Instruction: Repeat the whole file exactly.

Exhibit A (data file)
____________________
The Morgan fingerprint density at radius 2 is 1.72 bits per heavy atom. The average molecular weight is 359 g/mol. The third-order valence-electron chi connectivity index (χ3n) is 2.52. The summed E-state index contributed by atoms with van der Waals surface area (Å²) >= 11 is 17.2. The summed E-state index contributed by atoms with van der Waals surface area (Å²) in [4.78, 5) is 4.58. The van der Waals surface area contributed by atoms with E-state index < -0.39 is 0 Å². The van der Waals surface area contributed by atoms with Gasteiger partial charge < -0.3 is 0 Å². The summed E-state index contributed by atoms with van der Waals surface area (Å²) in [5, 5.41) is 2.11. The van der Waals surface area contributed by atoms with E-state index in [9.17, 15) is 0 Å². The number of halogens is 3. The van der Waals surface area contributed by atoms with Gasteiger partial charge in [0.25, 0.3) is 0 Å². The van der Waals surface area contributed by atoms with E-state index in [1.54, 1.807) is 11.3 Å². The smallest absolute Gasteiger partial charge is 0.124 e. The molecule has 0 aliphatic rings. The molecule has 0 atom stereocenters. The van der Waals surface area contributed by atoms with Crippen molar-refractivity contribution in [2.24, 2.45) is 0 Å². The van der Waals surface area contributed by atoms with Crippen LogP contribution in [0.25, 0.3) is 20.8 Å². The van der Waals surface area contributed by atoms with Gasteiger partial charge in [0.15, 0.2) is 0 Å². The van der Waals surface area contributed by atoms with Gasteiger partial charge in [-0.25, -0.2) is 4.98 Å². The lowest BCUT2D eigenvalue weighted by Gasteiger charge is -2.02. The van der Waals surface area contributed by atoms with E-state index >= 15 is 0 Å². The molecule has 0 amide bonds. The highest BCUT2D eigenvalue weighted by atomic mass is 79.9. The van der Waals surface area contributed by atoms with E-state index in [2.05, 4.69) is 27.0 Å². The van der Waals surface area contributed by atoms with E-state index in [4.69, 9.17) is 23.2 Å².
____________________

The Morgan fingerprint density at radius 2 is 1.72 bits per heavy atom. The average molecular weight is 359 g/mol. The third-order valence-electron chi connectivity index (χ3n) is 2.52. The summed E-state index contributed by atoms with van der Waals surface area (Å²) >= 11 is 17.2. The summed E-state index contributed by atoms with van der Waals surface area (Å²) in [4.78, 5) is 4.58. The van der Waals surface area contributed by atoms with E-state index < -0.39 is 0 Å². The van der Waals surface area contributed by atoms with Gasteiger partial charge < -0.3 is 0 Å². The summed E-state index contributed by atoms with van der Waals surface area (Å²) in [5, 5.41) is 2.11. The van der Waals surface area contributed by atoms with E-state index in [9.17, 15) is 0 Å². The number of halogens is 3. The van der Waals surface area contributed by atoms with Gasteiger partial charge in [0.25, 0.3) is 0 Å². The van der Waals surface area contributed by atoms with E-state index in [1.54, 1.807) is 11.3 Å². The smallest absolute Gasteiger partial charge is 0.124 e. The molecule has 0 aliphatic rings. The molecule has 0 atom stereocenters. The van der Waals surface area contributed by atoms with Crippen molar-refractivity contribution in [2.24, 2.45) is 0 Å². The van der Waals surface area contributed by atoms with Crippen LogP contribution in [0.25, 0.3) is 20.8 Å². The van der Waals surface area contributed by atoms with Gasteiger partial charge in [0.15, 0.2) is 0 Å². The van der Waals surface area contributed by atoms with Gasteiger partial charge in [-0.25, -0.2) is 4.98 Å². The lowest BCUT2D eigenvalue weighted by Gasteiger charge is -2.02. The van der Waals surface area contributed by atoms with E-state index >= 15 is 0 Å². The molecule has 0 amide bonds. The highest BCUT2D eigenvalue weighted by atomic mass is 79.9. The van der Waals surface area contributed by atoms with E-state index in [2.05, 4.69) is 27.0 Å². The van der Waals surface area contributed by atoms with E-state index in [4.69, 9.17) is 23.2 Å².